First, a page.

After more than 30 years of leading the Maritime Safety and Survival Training Centre (MSSTC) at Icelandic Search and Rescue (ICE-SAR), Captain Hilmar Snorrason is set to hand over the reins to the next generation of SAR professionals. However, his incredible tenure and life experience in the maritime SAR sector have left him with a deep understanding and respect for the daily struggles of seafarers and fishermen.

During his tenure at the Icelandic State Shipping Company as a Deck Officer, he operated regular services around the coast of Iceland. Like other Icelandic seafarers and fishermen, he was acutely aware of the importance of ICE-SAR for them and the entire community.

“The Icelandic Ship Reporting system, operated by ICE-SAR, kept us in daily contact with the operation centre, especially when ships were lost or missing. Unfortunately, during those years, we lost many fishing vessels in our waters, sadly resulting in the loss of several lives,” Hilmar said. 

In 1991, after having a successful career as a master of cargo ships, he was offered the position of Principal at the MSSTC and master of the training vessel, Sæbjörg, based on his strong industry background in maritime.

Amid his tenure at ICE-SAR, Hilmar has also been a board member of the Safety Investigation Authority (SIA-Iceland), as well as a member of the advisory board for Iceland’s Ministry of Transportation and Iceland Transport Authority. In 1995, he became Vice-Chairman of the International Association for Safety and Survival Training before being named Chairman from 2004 to 2015. 

In 2013, he was awarded the Order of the Falcon by the President of Iceland for his work on safety education and his role in improving the capabilities of ICE-SAR and its numerous volunteers and professionals. 

Since taking the helm at the training centre, Hilmar has witnessed first-hand how much maritime SAR training and safety has developed, not least how the need for continuous training has become much more of a priority.

“During my career at the MSSTC, I witnessed significant cultural changes towards safety training and safety in general. When I started at the centre, seafarers and fishermen expressed the importance of safety training, but upon returning to their vessels, there was no ongoing onboard training, such as muster drills, which were mandatory at the time,” Hilmar said.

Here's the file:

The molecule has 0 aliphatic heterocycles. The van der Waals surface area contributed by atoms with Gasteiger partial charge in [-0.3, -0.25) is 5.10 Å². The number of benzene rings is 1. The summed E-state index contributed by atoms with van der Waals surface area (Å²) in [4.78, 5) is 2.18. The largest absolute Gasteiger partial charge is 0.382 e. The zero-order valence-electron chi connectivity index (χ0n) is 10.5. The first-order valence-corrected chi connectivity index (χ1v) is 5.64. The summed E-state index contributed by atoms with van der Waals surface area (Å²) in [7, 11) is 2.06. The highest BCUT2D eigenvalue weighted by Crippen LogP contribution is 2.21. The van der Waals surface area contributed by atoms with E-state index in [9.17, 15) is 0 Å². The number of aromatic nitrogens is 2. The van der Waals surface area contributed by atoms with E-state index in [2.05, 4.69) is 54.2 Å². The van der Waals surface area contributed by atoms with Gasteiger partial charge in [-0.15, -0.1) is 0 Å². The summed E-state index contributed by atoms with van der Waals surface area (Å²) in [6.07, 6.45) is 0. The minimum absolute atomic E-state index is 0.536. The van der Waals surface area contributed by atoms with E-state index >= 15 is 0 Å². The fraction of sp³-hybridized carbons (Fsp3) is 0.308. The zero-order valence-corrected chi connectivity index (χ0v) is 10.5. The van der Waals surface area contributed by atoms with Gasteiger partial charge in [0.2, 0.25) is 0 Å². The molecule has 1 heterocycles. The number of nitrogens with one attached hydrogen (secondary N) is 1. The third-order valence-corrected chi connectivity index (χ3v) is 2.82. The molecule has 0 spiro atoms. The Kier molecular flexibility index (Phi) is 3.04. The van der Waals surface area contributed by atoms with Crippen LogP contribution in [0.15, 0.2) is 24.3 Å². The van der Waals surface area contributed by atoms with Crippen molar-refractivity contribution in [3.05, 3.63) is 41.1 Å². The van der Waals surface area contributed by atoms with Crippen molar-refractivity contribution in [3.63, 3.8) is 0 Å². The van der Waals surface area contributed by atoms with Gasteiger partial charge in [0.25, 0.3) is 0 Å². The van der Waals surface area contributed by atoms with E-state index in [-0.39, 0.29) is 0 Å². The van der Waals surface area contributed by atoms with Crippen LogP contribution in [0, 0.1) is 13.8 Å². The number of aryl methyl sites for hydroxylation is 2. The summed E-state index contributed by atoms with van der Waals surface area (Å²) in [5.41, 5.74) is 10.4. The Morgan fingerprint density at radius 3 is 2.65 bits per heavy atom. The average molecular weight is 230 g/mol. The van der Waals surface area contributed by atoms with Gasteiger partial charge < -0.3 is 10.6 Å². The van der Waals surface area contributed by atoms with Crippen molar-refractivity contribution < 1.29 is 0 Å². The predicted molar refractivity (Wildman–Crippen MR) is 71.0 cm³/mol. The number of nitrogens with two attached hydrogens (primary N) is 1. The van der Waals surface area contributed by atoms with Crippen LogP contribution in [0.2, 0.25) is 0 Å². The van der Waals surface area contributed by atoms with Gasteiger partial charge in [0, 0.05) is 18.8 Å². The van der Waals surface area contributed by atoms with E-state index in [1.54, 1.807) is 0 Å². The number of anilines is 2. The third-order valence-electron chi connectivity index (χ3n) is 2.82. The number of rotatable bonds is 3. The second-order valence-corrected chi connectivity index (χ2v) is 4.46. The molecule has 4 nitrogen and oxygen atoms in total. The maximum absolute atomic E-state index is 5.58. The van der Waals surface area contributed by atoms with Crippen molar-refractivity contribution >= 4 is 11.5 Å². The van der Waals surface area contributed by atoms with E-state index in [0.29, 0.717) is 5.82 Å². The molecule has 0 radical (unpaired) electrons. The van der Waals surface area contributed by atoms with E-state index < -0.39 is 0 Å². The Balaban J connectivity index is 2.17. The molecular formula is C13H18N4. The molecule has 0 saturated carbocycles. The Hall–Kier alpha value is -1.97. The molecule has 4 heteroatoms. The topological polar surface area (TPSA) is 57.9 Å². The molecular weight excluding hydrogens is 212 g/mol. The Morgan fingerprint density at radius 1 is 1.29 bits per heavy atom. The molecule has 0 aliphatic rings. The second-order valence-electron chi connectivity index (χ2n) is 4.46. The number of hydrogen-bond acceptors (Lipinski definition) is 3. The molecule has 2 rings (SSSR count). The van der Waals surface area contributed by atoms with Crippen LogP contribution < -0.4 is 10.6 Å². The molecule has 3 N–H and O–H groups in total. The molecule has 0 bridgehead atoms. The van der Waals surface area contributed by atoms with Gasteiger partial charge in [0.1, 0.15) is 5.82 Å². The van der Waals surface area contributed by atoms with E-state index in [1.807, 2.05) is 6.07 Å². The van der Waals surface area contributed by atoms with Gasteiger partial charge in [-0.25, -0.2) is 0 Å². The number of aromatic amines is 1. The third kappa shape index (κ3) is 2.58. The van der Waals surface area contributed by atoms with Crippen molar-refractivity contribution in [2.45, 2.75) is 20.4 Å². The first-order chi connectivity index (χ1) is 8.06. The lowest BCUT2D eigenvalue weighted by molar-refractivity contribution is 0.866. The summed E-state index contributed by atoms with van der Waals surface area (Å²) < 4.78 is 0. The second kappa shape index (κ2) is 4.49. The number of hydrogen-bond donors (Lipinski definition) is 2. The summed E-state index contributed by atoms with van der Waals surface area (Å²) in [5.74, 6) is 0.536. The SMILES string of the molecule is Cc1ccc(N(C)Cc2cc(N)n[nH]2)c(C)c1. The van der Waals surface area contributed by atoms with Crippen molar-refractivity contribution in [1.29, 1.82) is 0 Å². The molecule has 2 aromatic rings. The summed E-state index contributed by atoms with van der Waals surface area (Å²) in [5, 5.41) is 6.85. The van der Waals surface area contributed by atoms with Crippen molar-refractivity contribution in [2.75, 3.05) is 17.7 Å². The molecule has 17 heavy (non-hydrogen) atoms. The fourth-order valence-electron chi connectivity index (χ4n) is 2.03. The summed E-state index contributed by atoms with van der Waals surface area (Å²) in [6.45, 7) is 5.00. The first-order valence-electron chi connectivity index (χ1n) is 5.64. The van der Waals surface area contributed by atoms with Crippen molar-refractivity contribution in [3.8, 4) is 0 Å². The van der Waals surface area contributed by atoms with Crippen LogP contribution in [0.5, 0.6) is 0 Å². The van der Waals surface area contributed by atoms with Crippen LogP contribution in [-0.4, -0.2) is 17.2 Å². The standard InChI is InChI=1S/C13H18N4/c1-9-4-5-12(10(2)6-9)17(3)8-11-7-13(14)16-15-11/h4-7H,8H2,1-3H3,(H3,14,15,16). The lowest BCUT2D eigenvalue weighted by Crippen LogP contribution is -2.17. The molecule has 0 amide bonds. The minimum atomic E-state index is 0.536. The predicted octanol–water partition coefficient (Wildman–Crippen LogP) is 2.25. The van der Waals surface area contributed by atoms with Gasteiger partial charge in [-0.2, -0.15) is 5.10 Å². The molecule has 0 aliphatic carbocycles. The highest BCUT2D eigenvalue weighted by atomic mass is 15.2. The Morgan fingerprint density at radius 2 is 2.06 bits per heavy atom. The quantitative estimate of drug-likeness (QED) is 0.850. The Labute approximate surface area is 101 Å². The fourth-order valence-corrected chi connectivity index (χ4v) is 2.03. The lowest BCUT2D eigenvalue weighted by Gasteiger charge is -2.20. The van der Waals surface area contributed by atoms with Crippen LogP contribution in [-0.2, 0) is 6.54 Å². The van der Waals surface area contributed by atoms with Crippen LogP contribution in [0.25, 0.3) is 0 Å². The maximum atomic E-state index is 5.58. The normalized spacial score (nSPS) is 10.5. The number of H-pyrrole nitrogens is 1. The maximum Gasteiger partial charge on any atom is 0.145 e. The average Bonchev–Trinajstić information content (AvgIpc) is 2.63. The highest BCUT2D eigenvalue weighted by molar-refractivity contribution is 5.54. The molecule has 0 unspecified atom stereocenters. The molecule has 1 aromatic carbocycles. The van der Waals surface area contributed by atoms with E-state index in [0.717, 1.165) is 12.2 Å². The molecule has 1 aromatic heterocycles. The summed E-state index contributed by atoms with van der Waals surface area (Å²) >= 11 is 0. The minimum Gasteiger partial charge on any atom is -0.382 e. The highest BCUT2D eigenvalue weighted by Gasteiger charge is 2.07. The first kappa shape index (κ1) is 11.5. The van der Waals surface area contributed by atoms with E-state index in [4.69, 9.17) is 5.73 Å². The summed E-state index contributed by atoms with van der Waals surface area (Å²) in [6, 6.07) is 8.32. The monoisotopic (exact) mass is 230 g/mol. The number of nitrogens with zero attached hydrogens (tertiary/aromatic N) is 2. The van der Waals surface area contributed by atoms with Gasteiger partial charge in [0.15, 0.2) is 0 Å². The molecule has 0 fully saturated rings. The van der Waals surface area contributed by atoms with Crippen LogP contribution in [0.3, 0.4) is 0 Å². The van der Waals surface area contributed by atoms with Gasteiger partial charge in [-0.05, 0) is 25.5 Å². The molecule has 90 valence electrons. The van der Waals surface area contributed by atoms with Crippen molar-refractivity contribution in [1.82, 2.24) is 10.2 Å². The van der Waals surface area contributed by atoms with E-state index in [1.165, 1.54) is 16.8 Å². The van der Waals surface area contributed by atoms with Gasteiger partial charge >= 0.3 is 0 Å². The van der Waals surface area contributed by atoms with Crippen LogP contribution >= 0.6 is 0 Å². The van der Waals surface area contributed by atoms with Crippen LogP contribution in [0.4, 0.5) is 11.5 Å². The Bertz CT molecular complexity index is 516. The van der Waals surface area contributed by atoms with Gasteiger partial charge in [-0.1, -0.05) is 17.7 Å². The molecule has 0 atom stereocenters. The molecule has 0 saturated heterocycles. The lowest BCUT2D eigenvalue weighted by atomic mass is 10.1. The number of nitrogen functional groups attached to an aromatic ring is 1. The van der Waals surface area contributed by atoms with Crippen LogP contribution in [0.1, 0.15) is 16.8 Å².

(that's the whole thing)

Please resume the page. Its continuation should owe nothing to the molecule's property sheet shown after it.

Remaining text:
Despite being mandated by legislation, familiarisation for new crew members was not conducted. However, basic safety training became mandatory in 1995, and refresher training became compulsory in 2003.

He recalls that an experienced Master of a container vessel, after being asked by a deck hand why there were no safety drills, responded by telling them to find a new ship if they wanted safety drills. 

“In 2008, the industry witnessed a significant shift in cultural attitudes towards safety when there were no fatal accidents for the first time. Our primary goal has always been to ensure that all seafarers and fishermen return home safely to their loved ones. This remarkable achievement has been repeated numerous times since then, highlighting the industry's unwavering commitment to safety,” he commented. 

Providing safety training to seagoing personnel is vital in Iceland, especially fishermen, who comprise over 80% of the workforce. Fishing is considered one of the most dangerous occupations, so maintaining safety awareness is crucial regardless of improvements to vessels and training regimes.

With Hilmar now stepping down from his role at MSSTC, he provided a few words of salient advice for the next generation who will oversee the safety and training of Iceland’s seafaring professionals.

“We must always be learning how to improve our skills and safety. We should apply the knowledge we gain each day and remember that safety is always about doing the right thing, even when no one is around to see it,” he concluded.